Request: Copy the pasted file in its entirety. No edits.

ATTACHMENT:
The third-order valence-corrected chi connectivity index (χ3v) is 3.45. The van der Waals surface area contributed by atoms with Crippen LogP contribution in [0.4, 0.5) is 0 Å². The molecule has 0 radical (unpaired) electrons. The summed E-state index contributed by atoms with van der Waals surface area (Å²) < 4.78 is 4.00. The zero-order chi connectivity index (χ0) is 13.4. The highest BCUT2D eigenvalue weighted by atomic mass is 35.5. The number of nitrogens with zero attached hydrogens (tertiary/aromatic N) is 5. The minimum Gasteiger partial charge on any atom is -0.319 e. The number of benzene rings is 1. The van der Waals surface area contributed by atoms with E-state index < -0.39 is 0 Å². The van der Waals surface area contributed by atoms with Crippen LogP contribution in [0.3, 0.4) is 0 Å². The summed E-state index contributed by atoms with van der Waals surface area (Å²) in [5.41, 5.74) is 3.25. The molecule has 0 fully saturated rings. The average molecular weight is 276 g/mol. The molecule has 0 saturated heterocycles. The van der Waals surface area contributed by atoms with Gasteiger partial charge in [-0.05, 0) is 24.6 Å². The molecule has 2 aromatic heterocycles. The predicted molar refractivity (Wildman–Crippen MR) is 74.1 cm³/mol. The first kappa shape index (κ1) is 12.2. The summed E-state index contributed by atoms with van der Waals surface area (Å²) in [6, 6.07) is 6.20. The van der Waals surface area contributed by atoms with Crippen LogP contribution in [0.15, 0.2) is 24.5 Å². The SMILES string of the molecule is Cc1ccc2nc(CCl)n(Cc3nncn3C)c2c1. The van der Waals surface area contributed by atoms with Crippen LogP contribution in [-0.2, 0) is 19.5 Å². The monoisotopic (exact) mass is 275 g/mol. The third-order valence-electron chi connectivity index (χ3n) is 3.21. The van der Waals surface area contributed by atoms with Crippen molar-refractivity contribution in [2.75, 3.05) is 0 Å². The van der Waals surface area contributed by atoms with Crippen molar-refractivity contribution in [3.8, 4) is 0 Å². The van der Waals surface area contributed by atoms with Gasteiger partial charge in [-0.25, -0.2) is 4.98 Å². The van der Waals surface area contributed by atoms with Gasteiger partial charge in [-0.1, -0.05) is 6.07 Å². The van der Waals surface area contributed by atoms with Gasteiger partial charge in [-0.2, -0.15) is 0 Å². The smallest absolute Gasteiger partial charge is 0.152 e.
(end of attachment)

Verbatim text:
The third-order valence-corrected chi connectivity index (χ3v) is 3.45. The van der Waals surface area contributed by atoms with Crippen LogP contribution in [0.4, 0.5) is 0 Å². The molecule has 0 radical (unpaired) electrons. The summed E-state index contributed by atoms with van der Waals surface area (Å²) < 4.78 is 4.00. The zero-order chi connectivity index (χ0) is 13.4. The highest BCUT2D eigenvalue weighted by atomic mass is 35.5. The number of nitrogens with zero attached hydrogens (tertiary/aromatic N) is 5. The minimum Gasteiger partial charge on any atom is -0.319 e. The number of benzene rings is 1. The van der Waals surface area contributed by atoms with E-state index < -0.39 is 0 Å². The van der Waals surface area contributed by atoms with Crippen LogP contribution in [0.3, 0.4) is 0 Å². The summed E-state index contributed by atoms with van der Waals surface area (Å²) in [5.41, 5.74) is 3.25. The molecule has 0 fully saturated rings. The average molecular weight is 276 g/mol. The molecule has 0 saturated heterocycles. The van der Waals surface area contributed by atoms with Gasteiger partial charge in [-0.05, 0) is 24.6 Å². The molecule has 2 aromatic heterocycles. The predicted molar refractivity (Wildman–Crippen MR) is 74.1 cm³/mol. The first kappa shape index (κ1) is 12.2. The summed E-state index contributed by atoms with van der Waals surface area (Å²) in [6, 6.07) is 6.20. The van der Waals surface area contributed by atoms with Crippen LogP contribution in [0.15, 0.2) is 24.5 Å². The SMILES string of the molecule is Cc1ccc2nc(CCl)n(Cc3nncn3C)c2c1. The van der Waals surface area contributed by atoms with Crippen LogP contribution in [-0.2, 0) is 19.5 Å². The monoisotopic (exact) mass is 275 g/mol. The third-order valence-electron chi connectivity index (χ3n) is 3.21. The van der Waals surface area contributed by atoms with Crippen molar-refractivity contribution in [2.75, 3.05) is 0 Å². The van der Waals surface area contributed by atoms with Crippen molar-refractivity contribution in [3.8, 4) is 0 Å². The van der Waals surface area contributed by atoms with Gasteiger partial charge in [-0.25, -0.2) is 4.98 Å². The van der Waals surface area contributed by atoms with Gasteiger partial charge in [-0.1, -0.05) is 6.07 Å². The van der Waals surface area contributed by atoms with Gasteiger partial charge in [-0.2, -0.15) is 0 Å². The smallest absolute Gasteiger partial charge is 0.152 e.